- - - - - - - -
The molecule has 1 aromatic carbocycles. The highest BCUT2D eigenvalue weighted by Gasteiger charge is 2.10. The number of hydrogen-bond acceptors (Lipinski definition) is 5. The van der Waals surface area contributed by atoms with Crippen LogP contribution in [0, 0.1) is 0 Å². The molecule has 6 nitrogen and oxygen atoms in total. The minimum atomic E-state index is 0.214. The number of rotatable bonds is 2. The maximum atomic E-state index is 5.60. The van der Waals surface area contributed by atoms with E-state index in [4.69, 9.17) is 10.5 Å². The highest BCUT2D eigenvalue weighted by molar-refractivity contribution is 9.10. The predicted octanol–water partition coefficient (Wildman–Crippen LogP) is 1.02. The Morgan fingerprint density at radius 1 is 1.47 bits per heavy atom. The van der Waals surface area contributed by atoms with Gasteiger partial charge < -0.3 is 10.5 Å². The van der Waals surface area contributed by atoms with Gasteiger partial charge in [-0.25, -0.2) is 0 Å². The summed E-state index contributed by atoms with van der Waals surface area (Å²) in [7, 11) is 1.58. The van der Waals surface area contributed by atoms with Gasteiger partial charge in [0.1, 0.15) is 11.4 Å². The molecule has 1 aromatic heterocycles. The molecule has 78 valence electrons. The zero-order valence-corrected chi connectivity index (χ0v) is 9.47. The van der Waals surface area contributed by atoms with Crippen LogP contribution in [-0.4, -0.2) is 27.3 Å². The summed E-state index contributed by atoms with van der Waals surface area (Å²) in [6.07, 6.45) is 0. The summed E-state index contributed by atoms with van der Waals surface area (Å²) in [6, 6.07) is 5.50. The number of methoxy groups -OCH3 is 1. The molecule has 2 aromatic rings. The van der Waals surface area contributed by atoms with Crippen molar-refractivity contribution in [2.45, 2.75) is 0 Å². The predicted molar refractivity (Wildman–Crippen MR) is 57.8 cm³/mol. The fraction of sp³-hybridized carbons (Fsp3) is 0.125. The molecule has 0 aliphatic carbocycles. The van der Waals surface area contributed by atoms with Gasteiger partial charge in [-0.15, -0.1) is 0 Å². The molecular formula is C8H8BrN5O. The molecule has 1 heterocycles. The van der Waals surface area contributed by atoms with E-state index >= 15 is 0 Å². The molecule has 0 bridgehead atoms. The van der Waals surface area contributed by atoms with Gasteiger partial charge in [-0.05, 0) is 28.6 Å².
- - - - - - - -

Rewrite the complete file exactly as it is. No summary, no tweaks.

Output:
The molecule has 1 aromatic carbocycles. The highest BCUT2D eigenvalue weighted by Gasteiger charge is 2.10. The number of hydrogen-bond acceptors (Lipinski definition) is 5. The van der Waals surface area contributed by atoms with Crippen LogP contribution in [0, 0.1) is 0 Å². The molecule has 6 nitrogen and oxygen atoms in total. The minimum atomic E-state index is 0.214. The number of rotatable bonds is 2. The maximum atomic E-state index is 5.60. The van der Waals surface area contributed by atoms with E-state index in [4.69, 9.17) is 10.5 Å². The highest BCUT2D eigenvalue weighted by molar-refractivity contribution is 9.10. The predicted octanol–water partition coefficient (Wildman–Crippen LogP) is 1.02. The Morgan fingerprint density at radius 1 is 1.47 bits per heavy atom. The van der Waals surface area contributed by atoms with Gasteiger partial charge < -0.3 is 10.5 Å². The van der Waals surface area contributed by atoms with Gasteiger partial charge in [-0.25, -0.2) is 0 Å². The summed E-state index contributed by atoms with van der Waals surface area (Å²) in [7, 11) is 1.58. The van der Waals surface area contributed by atoms with Gasteiger partial charge in [0.1, 0.15) is 11.4 Å². The molecule has 1 aromatic heterocycles. The molecule has 78 valence electrons. The zero-order valence-corrected chi connectivity index (χ0v) is 9.47. The van der Waals surface area contributed by atoms with Crippen LogP contribution in [-0.4, -0.2) is 27.3 Å². The summed E-state index contributed by atoms with van der Waals surface area (Å²) in [6.07, 6.45) is 0. The summed E-state index contributed by atoms with van der Waals surface area (Å²) in [6, 6.07) is 5.50. The number of methoxy groups -OCH3 is 1. The molecule has 2 aromatic rings. The van der Waals surface area contributed by atoms with Crippen molar-refractivity contribution in [2.45, 2.75) is 0 Å². The predicted molar refractivity (Wildman–Crippen MR) is 57.8 cm³/mol. The fraction of sp³-hybridized carbons (Fsp3) is 0.125. The molecule has 0 aliphatic carbocycles. The van der Waals surface area contributed by atoms with Gasteiger partial charge in [-0.15, -0.1) is 0 Å². The molecular formula is C8H8BrN5O. The molecule has 1 heterocycles. The van der Waals surface area contributed by atoms with E-state index >= 15 is 0 Å². The molecule has 0 bridgehead atoms. The van der Waals surface area contributed by atoms with Gasteiger partial charge in [-0.05, 0) is 28.6 Å².